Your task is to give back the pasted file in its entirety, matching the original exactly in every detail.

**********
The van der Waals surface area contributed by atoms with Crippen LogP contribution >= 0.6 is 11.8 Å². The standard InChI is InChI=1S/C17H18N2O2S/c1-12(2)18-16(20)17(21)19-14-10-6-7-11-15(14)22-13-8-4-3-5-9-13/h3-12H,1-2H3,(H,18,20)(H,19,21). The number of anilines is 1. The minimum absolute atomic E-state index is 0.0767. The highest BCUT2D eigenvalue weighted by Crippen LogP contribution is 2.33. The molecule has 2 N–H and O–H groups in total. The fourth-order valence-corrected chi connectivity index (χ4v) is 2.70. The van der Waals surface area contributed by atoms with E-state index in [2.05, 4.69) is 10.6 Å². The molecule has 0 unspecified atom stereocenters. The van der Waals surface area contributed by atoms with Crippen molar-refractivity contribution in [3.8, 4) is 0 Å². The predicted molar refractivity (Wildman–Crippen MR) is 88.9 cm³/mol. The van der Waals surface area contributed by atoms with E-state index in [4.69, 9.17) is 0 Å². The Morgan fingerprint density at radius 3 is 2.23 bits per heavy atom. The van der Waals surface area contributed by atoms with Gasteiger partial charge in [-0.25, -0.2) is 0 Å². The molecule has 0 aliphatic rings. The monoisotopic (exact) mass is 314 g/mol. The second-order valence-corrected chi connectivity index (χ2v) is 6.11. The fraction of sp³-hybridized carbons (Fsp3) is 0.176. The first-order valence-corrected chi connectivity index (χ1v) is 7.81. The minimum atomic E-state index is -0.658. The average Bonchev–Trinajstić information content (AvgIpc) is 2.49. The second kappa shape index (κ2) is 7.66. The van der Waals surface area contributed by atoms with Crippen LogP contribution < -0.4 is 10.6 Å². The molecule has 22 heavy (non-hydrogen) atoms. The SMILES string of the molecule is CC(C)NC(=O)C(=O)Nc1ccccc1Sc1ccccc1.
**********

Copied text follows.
The van der Waals surface area contributed by atoms with Crippen LogP contribution >= 0.6 is 11.8 Å². The standard InChI is InChI=1S/C17H18N2O2S/c1-12(2)18-16(20)17(21)19-14-10-6-7-11-15(14)22-13-8-4-3-5-9-13/h3-12H,1-2H3,(H,18,20)(H,19,21). The number of anilines is 1. The minimum absolute atomic E-state index is 0.0767. The highest BCUT2D eigenvalue weighted by Crippen LogP contribution is 2.33. The molecule has 2 N–H and O–H groups in total. The fourth-order valence-corrected chi connectivity index (χ4v) is 2.70. The van der Waals surface area contributed by atoms with E-state index in [2.05, 4.69) is 10.6 Å². The molecule has 0 unspecified atom stereocenters. The van der Waals surface area contributed by atoms with Crippen molar-refractivity contribution in [3.8, 4) is 0 Å². The predicted molar refractivity (Wildman–Crippen MR) is 88.9 cm³/mol. The van der Waals surface area contributed by atoms with E-state index in [4.69, 9.17) is 0 Å². The Morgan fingerprint density at radius 3 is 2.23 bits per heavy atom. The van der Waals surface area contributed by atoms with Gasteiger partial charge in [-0.25, -0.2) is 0 Å². The molecule has 0 aliphatic rings. The monoisotopic (exact) mass is 314 g/mol. The second-order valence-corrected chi connectivity index (χ2v) is 6.11. The fraction of sp³-hybridized carbons (Fsp3) is 0.176. The first-order valence-corrected chi connectivity index (χ1v) is 7.81. The minimum atomic E-state index is -0.658. The average Bonchev–Trinajstić information content (AvgIpc) is 2.49. The second kappa shape index (κ2) is 7.66. The van der Waals surface area contributed by atoms with Crippen LogP contribution < -0.4 is 10.6 Å². The molecule has 22 heavy (non-hydrogen) atoms. The SMILES string of the molecule is CC(C)NC(=O)C(=O)Nc1ccccc1Sc1ccccc1.